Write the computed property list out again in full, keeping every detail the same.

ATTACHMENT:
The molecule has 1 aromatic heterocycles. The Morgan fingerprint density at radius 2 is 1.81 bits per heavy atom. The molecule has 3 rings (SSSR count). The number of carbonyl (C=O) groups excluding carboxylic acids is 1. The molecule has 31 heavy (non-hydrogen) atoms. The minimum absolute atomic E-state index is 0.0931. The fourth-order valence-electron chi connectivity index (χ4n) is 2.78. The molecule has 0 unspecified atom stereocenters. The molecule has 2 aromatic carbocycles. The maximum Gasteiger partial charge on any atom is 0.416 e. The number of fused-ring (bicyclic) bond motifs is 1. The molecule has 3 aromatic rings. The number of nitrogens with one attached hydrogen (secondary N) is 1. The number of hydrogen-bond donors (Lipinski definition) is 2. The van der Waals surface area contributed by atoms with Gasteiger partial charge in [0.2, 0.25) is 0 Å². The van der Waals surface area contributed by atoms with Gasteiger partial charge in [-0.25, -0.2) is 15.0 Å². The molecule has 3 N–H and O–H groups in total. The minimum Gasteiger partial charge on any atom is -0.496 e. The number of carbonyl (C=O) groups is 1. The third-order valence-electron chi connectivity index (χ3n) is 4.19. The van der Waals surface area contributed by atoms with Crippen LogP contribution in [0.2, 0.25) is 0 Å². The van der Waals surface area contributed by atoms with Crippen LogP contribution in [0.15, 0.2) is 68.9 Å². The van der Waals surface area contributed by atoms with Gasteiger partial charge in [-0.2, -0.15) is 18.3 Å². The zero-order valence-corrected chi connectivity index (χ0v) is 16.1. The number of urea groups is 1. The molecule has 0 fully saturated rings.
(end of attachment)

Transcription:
The molecule has 1 aromatic heterocycles. The Morgan fingerprint density at radius 2 is 1.81 bits per heavy atom. The molecule has 3 rings (SSSR count). The number of carbonyl (C=O) groups excluding carboxylic acids is 1. The molecule has 31 heavy (non-hydrogen) atoms. The minimum absolute atomic E-state index is 0.0931. The fourth-order valence-electron chi connectivity index (χ4n) is 2.78. The molecule has 0 unspecified atom stereocenters. The molecule has 2 aromatic carbocycles. The maximum Gasteiger partial charge on any atom is 0.416 e. The number of fused-ring (bicyclic) bond motifs is 1. The molecule has 3 aromatic rings. The number of nitrogens with one attached hydrogen (secondary N) is 1. The number of hydrogen-bond donors (Lipinski definition) is 2. The van der Waals surface area contributed by atoms with Gasteiger partial charge in [0.2, 0.25) is 0 Å². The van der Waals surface area contributed by atoms with Gasteiger partial charge in [-0.25, -0.2) is 15.0 Å². The molecule has 3 N–H and O–H groups in total. The minimum Gasteiger partial charge on any atom is -0.496 e. The number of carbonyl (C=O) groups is 1. The third-order valence-electron chi connectivity index (χ3n) is 4.19. The van der Waals surface area contributed by atoms with Crippen LogP contribution in [0.2, 0.25) is 0 Å². The van der Waals surface area contributed by atoms with Crippen LogP contribution in [0.15, 0.2) is 68.9 Å². The van der Waals surface area contributed by atoms with Gasteiger partial charge in [-0.2, -0.15) is 18.3 Å². The zero-order valence-corrected chi connectivity index (χ0v) is 16.1. The number of urea groups is 1. The molecule has 0 fully saturated rings.